The Christ of the Indian Road

Book Details

Discerning Reader Editorial Review

Reviewed 01/15/2008 by Mark Tubbs.

Recommended. A gripping and persuasive report on Indian missions in the early twentieth century.

This book is about missions. And about India. But most importantly, it is about Christ. Whether or not the publisher meant to render the ‘Christ’ on the cover in all caps to signal the main subject in the book we may never know, but in E. Stanley Jones’ life Christ was the be all and end all. While he loved missions and cherished India, he was consumed by Christ.

On another level, this book is a slice-of-life about missionary work in India. Jones was a master narrator who didn’t need endless pages to convey a story. Often, two sentences will do; he is a master of economy and inversion, which leads to many pithy and quotable statements. The entire eight-page eleventh chapter, “The Concrete Christ,” is an extended set of inverted propositions about Christ. For example, Jesus “did not teach in a didactic way about the worth of children – he put his hands upon them and blessed them and setting one in their midst tersely said, ‘Of such is the kingdom of God,’ and he raised them from the dead.” From beginning to end this is a book written in a winsome and compelling tone, and for the most part it is buttressed by solid theology.

At the very opening, Jones makes the distinction that rather than being a book about an Indian interpretation of Christ, it is instead “an attempt to describe how Christ is becoming naturalized upon the Indian Road.” Although the reader may not immediately understand this distinction, as the book progresses it becomes clear. What we are left with is not primarily an account of how India understands Christ, but how India is responding to Christ (albeit in the early 1900s). Jones harps – and rightly so – on the need for the Indian Church to be an expressly Indian institution. While this book is in no ways a polemic against Western Christianity, and Jones does hope that the Indian Church will appropriate helpful aspects of the Western Church, he perceives that “If we do not make [civilization] the issue, they will probably take more from it than if we did.” Some might object that Jones paints too rosy a picture, failing to address demographic and sociological realities. But that is not his purpose. He realizes full well that issues of justice and social change dominate Indian life. But he is presenting a transcendental reality, and makes no apology for that.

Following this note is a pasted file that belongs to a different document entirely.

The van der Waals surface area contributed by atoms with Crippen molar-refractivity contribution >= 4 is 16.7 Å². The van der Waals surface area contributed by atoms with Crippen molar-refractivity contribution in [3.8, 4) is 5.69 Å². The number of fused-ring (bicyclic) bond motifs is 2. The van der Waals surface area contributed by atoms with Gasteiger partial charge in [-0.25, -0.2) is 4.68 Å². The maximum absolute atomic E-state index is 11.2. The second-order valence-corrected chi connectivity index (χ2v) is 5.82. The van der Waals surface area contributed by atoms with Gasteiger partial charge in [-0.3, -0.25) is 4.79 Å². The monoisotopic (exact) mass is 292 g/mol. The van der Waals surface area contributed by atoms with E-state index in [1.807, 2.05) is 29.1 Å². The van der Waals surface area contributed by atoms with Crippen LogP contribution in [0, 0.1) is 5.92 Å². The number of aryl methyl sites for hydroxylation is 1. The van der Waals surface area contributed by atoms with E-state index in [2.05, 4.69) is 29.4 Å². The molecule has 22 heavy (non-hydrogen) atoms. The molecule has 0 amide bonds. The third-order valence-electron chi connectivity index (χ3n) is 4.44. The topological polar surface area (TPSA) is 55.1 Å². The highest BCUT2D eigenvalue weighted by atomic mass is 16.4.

If there is any danger in this book, it is that Jones constantly makes provocative statements that he delays in qualifying. But in every instance of a provocative statement – at least those statements I deemed to be provocative – he qualified it later, sometimes one page later, sometimes at the end of the chapter. One conspicuous instance of this is his glowing description of Mahatma Gandhi’s Christlikeness, brought to a crescendo through the course of an entire chapter. I made a note at that time that Jones seemed to be exaggerating Gandhi’s adherence to Christianity. Only much later, chapters later, did Jones explicitly state that Gandhi was a non-Christian.

There are also two instances of minor but noticeable theological error, which needn’t be made much of, but should at least be mentioned. Firstly, Jones frequently refers to “those whom Christ is calling who are not of this fold.” Without getting bogged down in exegesis of that particular biblical passage, following Christ outside the Church is not normatively compatible with Christ “speaking peace to his disciples.” Thankfully, and true to form, on the next page Jones qualifies his statement by expressing his desire for the Church to be “the Christlike medium” enfolding this move of the Spirit. Secondly, at one point Jones demonstrates a misunderstanding of international relations according to Scripture. Whereas Jones maintains that nations should treat other nations as they would prefer to be treated (a misapplication of the golden rule), Romans declares that the State is sanctioned by God to protect the citizen from the wrongdoer. Considering Jones wrote this book in the years after the war to end all wars, his hopeful statement can be understood, notwithstanding its lack of contextual merit.

E. Stanley Jones, who has been called the greatest missionary since St. Paul, emerges from this account as a humble man. Whether speaking about his Indian friends, to his American audience, or even when addressing rampant American materialism, he never comes across brash or arrogant. But this book reflects Christ even better than it does E. Stanley Jones. Would-be missionaries, and anybody else for that matter, would do well to invest in Jones to gain new insights into the priorities of the Christian life, starting with Christ.

Note: If purchasing this book, avoid the yellow Kessinger version. Rather, invest in the Abingdon edition.